Blessed or Wretched?
Reflections on “As a Man Thinketh” and My Conversation with Filmmaker, Jon Miller
Wretched: Description of a person in a very unhappy or unfortunate state.
Blessed: Endowed with divine protection and favor; bringing pleasure or relief as a welcome contrast to what one has previously experienced.
I recently interviewed filmmaker Jon Miller, about his soon-to-be released film “As a Man Thinketh.” I am delighted to appear in this film along with Rev. Michael Bernard Beckwith, Edwene Gaines, Dr. Joe Vitale and other new thought leaders. Our conversation turned to an important spiritual idea: Happiness (or blessedness) cannot be acquired through material things. As a spiritual leader, I am pro-abundance, pro-wealth, pro-fun-and-pretty-things. However, my stance comes with a caveat: Material things or money cannot bring happiness. There is nothing wrong with acquiring things, because “things” are neutral. However, the manner in which they are acquired in consciousness is not neutral. Things in your experience cannot be separated from the originating consciousness—from your own consciousness.
I believe there is a universal awakening happening at this moment. However, many people continue to remain under the illusion that materialism equals happiness. So many of us admire the lives and “status” of others, rather than admiring our own status as divine beings. We are asleep to the fact that there exists no true difference between a Porsche and a Toyota; the acquisition of either has nothing to do with being happy or in harmony with the universe (i.e., with your higher self). In spirit, a car is a car, or rather, just an assembly of energy in a particular formation. However, according to the human ego, there appears to be a vast difference between the automobiles. In spiritual truth there exists no difference. A Porsche cannot raise your status above another person’s—you are both equal under God (or Spirit).
A rich man can be blessed or wretched.
A poor man can be blessed or wretched.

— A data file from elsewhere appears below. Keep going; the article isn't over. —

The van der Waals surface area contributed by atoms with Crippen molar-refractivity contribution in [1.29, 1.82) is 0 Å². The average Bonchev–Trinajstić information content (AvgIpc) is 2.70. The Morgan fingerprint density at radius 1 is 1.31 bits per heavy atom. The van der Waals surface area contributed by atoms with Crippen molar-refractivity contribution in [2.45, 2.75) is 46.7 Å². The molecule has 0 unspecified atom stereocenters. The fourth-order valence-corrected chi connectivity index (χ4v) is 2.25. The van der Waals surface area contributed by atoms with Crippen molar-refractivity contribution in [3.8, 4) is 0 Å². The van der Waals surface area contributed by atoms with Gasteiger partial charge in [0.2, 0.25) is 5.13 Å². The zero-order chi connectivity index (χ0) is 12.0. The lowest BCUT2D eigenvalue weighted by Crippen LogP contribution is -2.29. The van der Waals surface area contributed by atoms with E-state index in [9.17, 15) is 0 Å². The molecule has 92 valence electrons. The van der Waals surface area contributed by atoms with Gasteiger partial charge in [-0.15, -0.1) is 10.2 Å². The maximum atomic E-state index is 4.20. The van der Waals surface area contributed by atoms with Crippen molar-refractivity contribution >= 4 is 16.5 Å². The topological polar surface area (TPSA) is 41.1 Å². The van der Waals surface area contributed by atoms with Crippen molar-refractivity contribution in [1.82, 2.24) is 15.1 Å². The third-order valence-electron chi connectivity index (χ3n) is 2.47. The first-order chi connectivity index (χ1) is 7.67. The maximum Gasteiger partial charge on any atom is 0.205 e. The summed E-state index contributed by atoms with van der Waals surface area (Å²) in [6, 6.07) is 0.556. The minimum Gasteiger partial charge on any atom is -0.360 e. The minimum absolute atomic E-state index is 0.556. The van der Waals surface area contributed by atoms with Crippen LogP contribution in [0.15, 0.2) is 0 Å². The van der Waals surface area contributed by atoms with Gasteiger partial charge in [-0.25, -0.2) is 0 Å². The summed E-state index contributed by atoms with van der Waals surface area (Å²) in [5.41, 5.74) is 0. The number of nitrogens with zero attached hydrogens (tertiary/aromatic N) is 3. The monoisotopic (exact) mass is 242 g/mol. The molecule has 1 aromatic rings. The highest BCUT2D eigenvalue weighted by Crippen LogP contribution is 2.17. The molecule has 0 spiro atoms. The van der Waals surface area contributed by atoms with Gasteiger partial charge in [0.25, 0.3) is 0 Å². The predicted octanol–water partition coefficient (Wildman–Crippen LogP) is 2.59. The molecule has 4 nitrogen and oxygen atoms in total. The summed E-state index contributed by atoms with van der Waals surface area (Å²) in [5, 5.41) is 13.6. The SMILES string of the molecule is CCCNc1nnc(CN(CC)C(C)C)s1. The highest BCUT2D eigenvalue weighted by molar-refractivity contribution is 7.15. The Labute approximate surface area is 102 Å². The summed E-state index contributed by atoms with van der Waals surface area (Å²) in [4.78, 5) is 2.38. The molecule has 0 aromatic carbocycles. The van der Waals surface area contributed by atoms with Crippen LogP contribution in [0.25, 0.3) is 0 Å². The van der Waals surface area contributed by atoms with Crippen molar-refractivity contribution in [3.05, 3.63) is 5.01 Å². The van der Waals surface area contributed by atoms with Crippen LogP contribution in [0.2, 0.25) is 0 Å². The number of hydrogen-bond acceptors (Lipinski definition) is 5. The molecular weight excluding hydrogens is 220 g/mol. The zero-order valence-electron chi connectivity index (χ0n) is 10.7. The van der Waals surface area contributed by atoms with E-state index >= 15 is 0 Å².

Let’s consider the following powerful passage from Jon Miller’s inspiration, the book As a Man Thinketh by James Allen, published in 1903. (Note to reader: The word “man” can be replaced with “woman” or “person” throughout this post.)
“The circumstances which a man encounters with suffering are the result of his own mental inharmony. The circumstances which a man encounters with blessedness are the result of his own mental harmony. Blessedness, not material possessions, is the measure of right thought; wretchedness, not lack of material possessions, is the measure of wrong thought. A man may be cursed and rich; he may be blessed and poor. Blessedness and riches are only joined together when the riches are rightly and wisely used; and the poor man only descends into wretchedness when he regards his lot as a burden unjustly imposed.” – As A Man Thinketh, James Allen
Let’s get back to the Porsche owner. What is to admire of the person who drives a sports car, lives in a mansion, travels by private jet, and has a gorgeous spouse? “Everything!” you might answer. However, I encourage you to think again—without judgment.
Consider the Toyota owner. He drives a modest car, lives in a modest home, has an average-looking wife and two kids. He lives under a tight financial budget. What is to admire about him? Who is happier—the “rich” man or the “poor” man? Who is wretched? Who is blessed?
According to Allen, and spiritual law, whoever is feeling a connection to their source, whoever is demonstrating “right” or harmonious thought, is blessed.
James Allen writes: “As a man thinketh, so is he.”
Here’s a modern-day list of thoughts, beliefs, and feelings that could be held by anyone. A man (person) can be blessed or wretched depending upon the feelings of his heart:
-I will never have enough money.
-Money does not define my essence.
-I feel diminished because Bob has a prettier, younger wife than mine.
-I love and value my wife as she is and for who she is.
-If my friends became aware that I am struggling and unhappy, they will dump me.
-I appreciate my car.
-Damn! I’m jealous because Maria drives a fancy sports car.
-I have no true friends; can’t trust anyone!
-I have great friends; we love and care about each other on a deep level.
-I love and accept myself as I am.
-Bills weigh heavily on my mind.
-My bills are paid—thank you, Spirit!
-Nothing feels better than a truly loving relationship.
-I’m cast aside and worthless without the appearance of wealth.
-I am valued for who I am, as I am.
-I must control others.
-I let others live freely; I am concerned only with my own consciousness and actions.
The man who covets others’ material possessions or relationships is a wretched man, because he is using external objects and circumstances as the measure of his worthiness and happiness. In addition, if a person holds inner negativity towards themselves or others, this will be evident in their manifest circumstances. Wretchedness would be the order of the day. Spiritually speaking, it would be impossible to be “happy” or “blessed” under the effects of such thoughts. The man who blesses others and recognizes his own worth as a divine being will experience a blessed life, regardless of his seeming wealth or poverty.
In closing—go for your goals! Enjoy material blessings and wealth! However, avoid the mistake of basing your self-worth or happiness upon anything external to yourself. And above all – become conscious of the nature of your thoughts.
As within, so without.
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